7. If you're a hiring executive and you know you're going to transfer someone internal into a new or open position, suspend the practice of posting the job outside the company unless you are seriously looking.  You are wasting everyone's time by making people think they have a chance of employment — the candidates', HR's, yours.  And tell external candidates that they have internal competition and where they rank in the queue.
  8. If you know someone needs cash and you have more than enough, give someone a gift.  At least pick up the lunch tab.  If no one in your circle is hurting, find someone who is.  Ask your coworkers, your religious leader, your friends.  Keep it private and put cash directly in the hands of someone who needs it. 
  9. Be kind.  It's easy, it's free, it's helpful.  My mother used to be the taskmaster in one area of our school report cards:  what was called "deportment," at least in Big Stone Gap, Virginia.  She used to tell us that the easiest thing to do was to behave.  Same principle here:  the easiest thing to get right is to remember that if someone is asking you for help, he deserves your respect and attention.

The economy is in recovery.  Innovation is happening, and this crash is going to help in the long run.  Position your company for that long run.  Even if you don't believe in karma, or you don't think it's your responsibility to help others, the very best kind of marketing for your enterprise is based in relationships.  Show the world that you know relationships are key to commerce.  And that you know the key to good, sustainable relationships is the personal touch.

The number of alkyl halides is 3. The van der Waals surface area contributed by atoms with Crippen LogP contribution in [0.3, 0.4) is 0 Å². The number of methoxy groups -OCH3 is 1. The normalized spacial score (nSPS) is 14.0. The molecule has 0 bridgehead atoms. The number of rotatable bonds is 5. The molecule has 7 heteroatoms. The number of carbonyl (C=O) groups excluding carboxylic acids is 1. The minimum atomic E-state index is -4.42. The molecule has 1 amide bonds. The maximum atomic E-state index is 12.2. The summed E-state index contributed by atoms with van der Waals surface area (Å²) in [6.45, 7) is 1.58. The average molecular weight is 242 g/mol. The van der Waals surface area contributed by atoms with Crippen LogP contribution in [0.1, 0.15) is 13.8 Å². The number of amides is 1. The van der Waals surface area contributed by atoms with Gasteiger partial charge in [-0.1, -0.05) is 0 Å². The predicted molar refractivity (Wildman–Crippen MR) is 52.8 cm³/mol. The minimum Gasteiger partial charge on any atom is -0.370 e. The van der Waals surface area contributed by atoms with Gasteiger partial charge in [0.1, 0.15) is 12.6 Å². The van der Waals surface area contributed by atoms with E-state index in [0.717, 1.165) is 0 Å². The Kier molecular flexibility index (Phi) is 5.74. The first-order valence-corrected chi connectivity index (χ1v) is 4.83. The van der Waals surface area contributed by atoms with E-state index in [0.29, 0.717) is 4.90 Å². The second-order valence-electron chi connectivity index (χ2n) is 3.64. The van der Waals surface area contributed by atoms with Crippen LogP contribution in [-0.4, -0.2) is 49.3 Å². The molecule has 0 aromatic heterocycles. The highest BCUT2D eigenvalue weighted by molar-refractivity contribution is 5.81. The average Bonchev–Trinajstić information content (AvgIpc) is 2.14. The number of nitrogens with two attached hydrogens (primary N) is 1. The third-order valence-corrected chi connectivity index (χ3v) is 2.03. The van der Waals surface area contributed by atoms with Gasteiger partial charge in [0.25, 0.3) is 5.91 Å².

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Marketplace differentiation starts with a story. Your story.

The advent of the social enterprise is upon us.  We are all about to embark upon corporate communication as we have never known it.  Communication across multiple media and multiple lines, with folks we know or want to know. Immediate communication.  Precisely targeted communication.  Democratically sourced communication. 

722673_waters_edgeFluid boundaries are the mark of the social enterprise — so enterprise messages must be ever more precise.  And they must be distinguishable from those of other enterprises, especially from your competitors.

One thing has not changed.  Differentiation begins with your story. 

So before you even begin to embrace the potent advantages of the social enterprise experience, know the story you want to tell.  Don't even think about technology or new marketing initiatives without pondering your story.

 

 

 

The leading corporate advisor Nancy Duarte has a terrific approach to the personal story, and it applies perfectly to the enterprise.